The public health system has primary responsibility for the health of members of the public, including residents of long-term care facilities, patients of hospitals, and occupants of public buildings such as offices serving the public. For further details contact your local municipal public health unit.
Employers have a duty under the Occupational Health and Safety Act, section 25(1)(a) & (b), to ensure that equipment, materials and protective devices that they provide are maintained in good condition. Section 25(2)(h), requires the employer to take every precaution reasonable in the circumstances for the protection of a worker. This includes the maintenance of water systems and ventilation systems in buildings to protect workers from the hazard of Legionella exposure.
Regulations also have provisions for protection of workers from hazards such as Legionella. The Regulation for Health Care and Residential Facilities, section 8, requires that the employer implement measures and procedures for worker health and safety. Pursuant to section 9, this may include the proper use, maintenance and operation of equipment. Section 19 of the Health Care and Residential Facilities Regulation requires that indoor ventilation be adequate to protect the health and safety of workers and a mechanical ventilation system be inspected by a qualified person every six months to ensure it is in good condition. It also requires the ventilation system to be serviced and maintained as prescribed. The Regulation for Industrial Establishments, section 127, requires industrial establishments to be adequately ventilated such that the atmosphere does not endanger the health and safety of workers.
Workplace parties such as employers, supervisors and workers share the responsibility for occupational health and safety under the internal responsibility system. If the internal responsibility system fails to address adequately the health and safety issues in a workplace, or if the Occupational Health and Safety Act and regulations are not being followed, the Ministry of Labour has the authority to enforce the law.
There was an outbreakof legionnaires disease linked to a long-term care home in Toronto in September 2005 affecting residents, staff and visitors. Workers and residents were affected. The Ministry of Labour is releasing this information bulletin to remind employers of their obligations to protect the health and safety of workers, provide information about legionnaires' disease and re-affirm expectations of employers and workers.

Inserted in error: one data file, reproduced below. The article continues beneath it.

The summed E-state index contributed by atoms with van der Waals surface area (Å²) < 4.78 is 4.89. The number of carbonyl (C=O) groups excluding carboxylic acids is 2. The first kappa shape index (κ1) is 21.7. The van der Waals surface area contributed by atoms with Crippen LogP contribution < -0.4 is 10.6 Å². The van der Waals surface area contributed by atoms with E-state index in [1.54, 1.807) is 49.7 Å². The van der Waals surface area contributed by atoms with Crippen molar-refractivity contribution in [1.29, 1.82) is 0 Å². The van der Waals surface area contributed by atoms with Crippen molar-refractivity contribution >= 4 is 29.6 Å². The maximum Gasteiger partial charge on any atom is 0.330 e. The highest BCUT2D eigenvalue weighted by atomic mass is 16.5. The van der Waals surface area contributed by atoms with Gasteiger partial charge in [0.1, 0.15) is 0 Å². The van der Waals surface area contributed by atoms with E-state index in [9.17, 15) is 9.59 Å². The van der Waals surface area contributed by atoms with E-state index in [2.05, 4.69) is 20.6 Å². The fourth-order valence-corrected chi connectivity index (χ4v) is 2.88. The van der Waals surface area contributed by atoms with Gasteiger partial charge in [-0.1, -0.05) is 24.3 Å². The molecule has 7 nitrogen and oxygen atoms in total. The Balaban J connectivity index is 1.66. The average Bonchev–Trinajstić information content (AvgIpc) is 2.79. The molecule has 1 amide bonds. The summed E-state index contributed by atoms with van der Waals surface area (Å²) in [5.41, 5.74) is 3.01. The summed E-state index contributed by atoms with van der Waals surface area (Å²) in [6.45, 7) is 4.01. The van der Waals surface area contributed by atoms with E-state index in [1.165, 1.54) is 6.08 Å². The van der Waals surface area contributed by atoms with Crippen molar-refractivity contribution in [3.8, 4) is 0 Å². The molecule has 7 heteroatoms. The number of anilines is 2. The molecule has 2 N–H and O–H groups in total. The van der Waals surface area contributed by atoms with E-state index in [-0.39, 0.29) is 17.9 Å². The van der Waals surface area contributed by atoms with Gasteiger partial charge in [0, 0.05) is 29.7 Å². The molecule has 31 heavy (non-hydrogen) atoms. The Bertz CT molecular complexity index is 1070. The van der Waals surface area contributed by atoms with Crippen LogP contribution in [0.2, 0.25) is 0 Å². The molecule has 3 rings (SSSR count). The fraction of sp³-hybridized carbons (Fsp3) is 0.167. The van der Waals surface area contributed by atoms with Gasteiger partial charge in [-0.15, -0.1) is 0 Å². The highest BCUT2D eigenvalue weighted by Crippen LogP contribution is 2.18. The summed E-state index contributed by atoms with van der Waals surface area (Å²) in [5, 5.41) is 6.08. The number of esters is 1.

It is the responsibility of employers to be knowledgeable about the hazards caused by Legionella bacteria and to put in place necessary precautions to protect workers. Legionnaires' disease is a form of pneumonia caused by Legionella bacteria. Legionnaires' disease is most often contracted by breathing in contaminated mist from warm water sources. Sources of appropriate prevention measures for Legionella contamination and workplace hazards are noted in the websites below, for example Control of legionellosis — Health and Safety Executive, UK.
Legionnaires' disease has an incubation period (the time from exposure to the onset of symptoms) of two to 10 days. Symptoms of legionnaires' disease include fever, chills and a cough. For more information regarding the symptoms of legionnaires' disease, please visit the Toronto Public Health website.
Employers must ensure that appropriate preventive maintenance programs are in place to prevent workplace health hazards arising from Legionella bacteria. In the event contamination takes place resulting in a hazard to workers, remediation strategies and worker protection measures must be implemented. For technical assistance and guidance contact the Health and Safety Association for your sector.
The following websites are not endorsed by the Ministry of Labour but provide guidance on Legionella contamination prevention and remediation.
(an OSHA eTool with information about the disease itself, potential sources of the bacterium, outbreak investigation protocols, and outbreak response)
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